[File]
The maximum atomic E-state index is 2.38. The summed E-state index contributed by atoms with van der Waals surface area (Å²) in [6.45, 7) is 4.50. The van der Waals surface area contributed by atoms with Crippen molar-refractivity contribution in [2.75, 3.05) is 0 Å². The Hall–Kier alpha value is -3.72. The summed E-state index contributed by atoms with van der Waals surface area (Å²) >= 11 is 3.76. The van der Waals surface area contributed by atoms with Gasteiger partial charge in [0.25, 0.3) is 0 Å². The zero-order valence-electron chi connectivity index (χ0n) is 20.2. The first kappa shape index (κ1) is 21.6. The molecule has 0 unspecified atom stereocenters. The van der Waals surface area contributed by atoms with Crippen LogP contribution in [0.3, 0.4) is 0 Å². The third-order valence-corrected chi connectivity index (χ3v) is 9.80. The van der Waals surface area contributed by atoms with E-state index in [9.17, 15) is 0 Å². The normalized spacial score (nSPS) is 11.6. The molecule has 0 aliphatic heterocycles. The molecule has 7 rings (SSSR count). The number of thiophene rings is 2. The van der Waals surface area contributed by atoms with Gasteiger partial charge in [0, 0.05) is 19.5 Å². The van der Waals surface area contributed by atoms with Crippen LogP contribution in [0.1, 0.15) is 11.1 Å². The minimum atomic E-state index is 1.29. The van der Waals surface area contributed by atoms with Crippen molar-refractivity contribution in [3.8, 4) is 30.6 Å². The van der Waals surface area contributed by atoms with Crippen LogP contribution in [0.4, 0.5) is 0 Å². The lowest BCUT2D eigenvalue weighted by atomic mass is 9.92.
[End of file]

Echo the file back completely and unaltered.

The maximum atomic E-state index is 2.38. The summed E-state index contributed by atoms with van der Waals surface area (Å²) in [6.45, 7) is 4.50. The van der Waals surface area contributed by atoms with Crippen molar-refractivity contribution in [2.75, 3.05) is 0 Å². The Hall–Kier alpha value is -3.72. The summed E-state index contributed by atoms with van der Waals surface area (Å²) >= 11 is 3.76. The van der Waals surface area contributed by atoms with Gasteiger partial charge in [0.25, 0.3) is 0 Å². The zero-order valence-electron chi connectivity index (χ0n) is 20.2. The first kappa shape index (κ1) is 21.6. The molecule has 0 unspecified atom stereocenters. The van der Waals surface area contributed by atoms with Crippen LogP contribution in [0.3, 0.4) is 0 Å². The third-order valence-corrected chi connectivity index (χ3v) is 9.80. The van der Waals surface area contributed by atoms with E-state index in [9.17, 15) is 0 Å². The normalized spacial score (nSPS) is 11.6. The molecule has 0 aliphatic heterocycles. The molecule has 7 rings (SSSR count). The number of thiophene rings is 2. The van der Waals surface area contributed by atoms with Gasteiger partial charge in [0, 0.05) is 19.5 Å². The van der Waals surface area contributed by atoms with Crippen LogP contribution in [0.1, 0.15) is 11.1 Å². The minimum atomic E-state index is 1.29. The van der Waals surface area contributed by atoms with Crippen molar-refractivity contribution in [3.8, 4) is 30.6 Å². The van der Waals surface area contributed by atoms with Crippen LogP contribution in [0.4, 0.5) is 0 Å². The lowest BCUT2D eigenvalue weighted by atomic mass is 9.92.